What do you mean “HANDLE

(No, no closing quote or question mark for “handle”; there wasn’t room; the handle could only be so long.)

Many teenagers hung out on TCB, and most of these seemed to love talking to Sharon, Pearl and me.  We felt popular.  Sharon said, “I think they think we’re cool because we’re three women living together.”

Though TCB wasn’t free, it wasn’t expensive, either: $5 a month got you five hours a day.

****

Sharon’s Sharon-isms included various expressions of disgust or dismay: “eww,” “ergh,” possibly “erckle” and “icky.”  We both used these online as well.  Another popular term among us roommies was, “Owie!  Owie!”  Sharon also sometimes said “cry” during a fake argument.

During second semester, it became common for my roommates to steal my seat whenever I got up from the couch.  I often ended up sitting in the armchair instead.

It was comfy, of course, so this wasn’t a problem, though sometimes I’d be in the chair while my roommies acted weird on the couch, joking and making weird noises and such.  I felt a bit left out.  But at least I had fun playing the straight woman.

Just as she did last semester, my old roommie Clarissa often came over to walk to dinner with me.  This, of course, was on nights when I didn’t end up eating mac and cheese or Spaghetti-os in front of the computer, while playing on TCB.  Now that we had our own kitchen and food, I could do this.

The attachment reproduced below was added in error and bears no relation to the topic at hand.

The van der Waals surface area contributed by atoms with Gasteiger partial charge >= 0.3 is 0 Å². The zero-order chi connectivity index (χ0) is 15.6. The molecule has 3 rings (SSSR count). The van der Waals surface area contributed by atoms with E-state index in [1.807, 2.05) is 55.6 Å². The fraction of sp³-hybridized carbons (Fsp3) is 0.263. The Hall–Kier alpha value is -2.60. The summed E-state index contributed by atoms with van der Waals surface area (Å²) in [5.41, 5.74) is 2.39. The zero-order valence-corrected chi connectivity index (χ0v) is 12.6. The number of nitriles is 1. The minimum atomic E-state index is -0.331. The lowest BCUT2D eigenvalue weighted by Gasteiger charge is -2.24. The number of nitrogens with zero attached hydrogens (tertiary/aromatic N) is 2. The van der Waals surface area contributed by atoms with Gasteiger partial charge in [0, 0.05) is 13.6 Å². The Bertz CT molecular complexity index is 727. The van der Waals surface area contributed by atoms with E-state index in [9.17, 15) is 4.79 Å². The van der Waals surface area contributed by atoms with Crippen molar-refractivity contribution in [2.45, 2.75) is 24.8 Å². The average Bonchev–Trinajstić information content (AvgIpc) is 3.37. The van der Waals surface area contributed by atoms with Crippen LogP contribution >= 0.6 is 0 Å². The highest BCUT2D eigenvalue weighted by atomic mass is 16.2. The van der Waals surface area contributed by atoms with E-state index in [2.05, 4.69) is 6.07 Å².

Tara and Pearl, having just seen Bugs Bunny’s A Hare Grows in Manhattan, began saying, “It’s a GY-raffe!  a GY-raffe!” instead, of course, of the usual “giraffe.”

My friends now watched Sesame Street every once in a while.  They thought there was nothing weird about this, that they had every right to if they wanted to no matter what their age, and that the show was cute.

Pearl’s sister liked Elmo.  (This was before the “Tickle-Me-Elmo” craze, which was in the fall of 1996.)

We noted that the same little African-American boy with an afro (probably John-John) had been on Sesame Street since we watched in the 70s, yet he was still there.

The show kept playing the same old clips even in the newer shows.  It was good, though, that the little kids wouldn’t miss out on some of the things we saw as kids, but wouldn’t they wonder why the kid’s hair looked so weird?

I never wondered about it as a kid, but that was in the 70s, and lots of people had hair like that.  (Of course, if Sesame Street still plays those clips of the afro boy, today’s kids probably think he looks normal.  Fashion is weird like that.)

Index 
Cast of Characters (Work in Progress)

Table of Contents

Freshman Year

September 1991:

 October 1991:

November 1991:

December 1991: Ride the Greyhound

January 1992: Dealing with a Breakup with Probable NVLD

 February 1992:

March 1992: Shawn: Just Friends or Dating?

April 1992: Pledging, Prayer Group–and Peter’s Smear Campaign

May 1992:

Sophomore Year 

Summer 1992:

September 1992:

October 1992–Shawn’s Exasperating Ambivalence:

November 1992:

December 1992:

January 1993:

February 1993:

March 1993:

April 1993:

May 1993:

Summer 1993: Music, Storm and Prophetic Dreams

September 1993:

October 1993:

November 1993:

December 1993:

January 1994:

February 1994: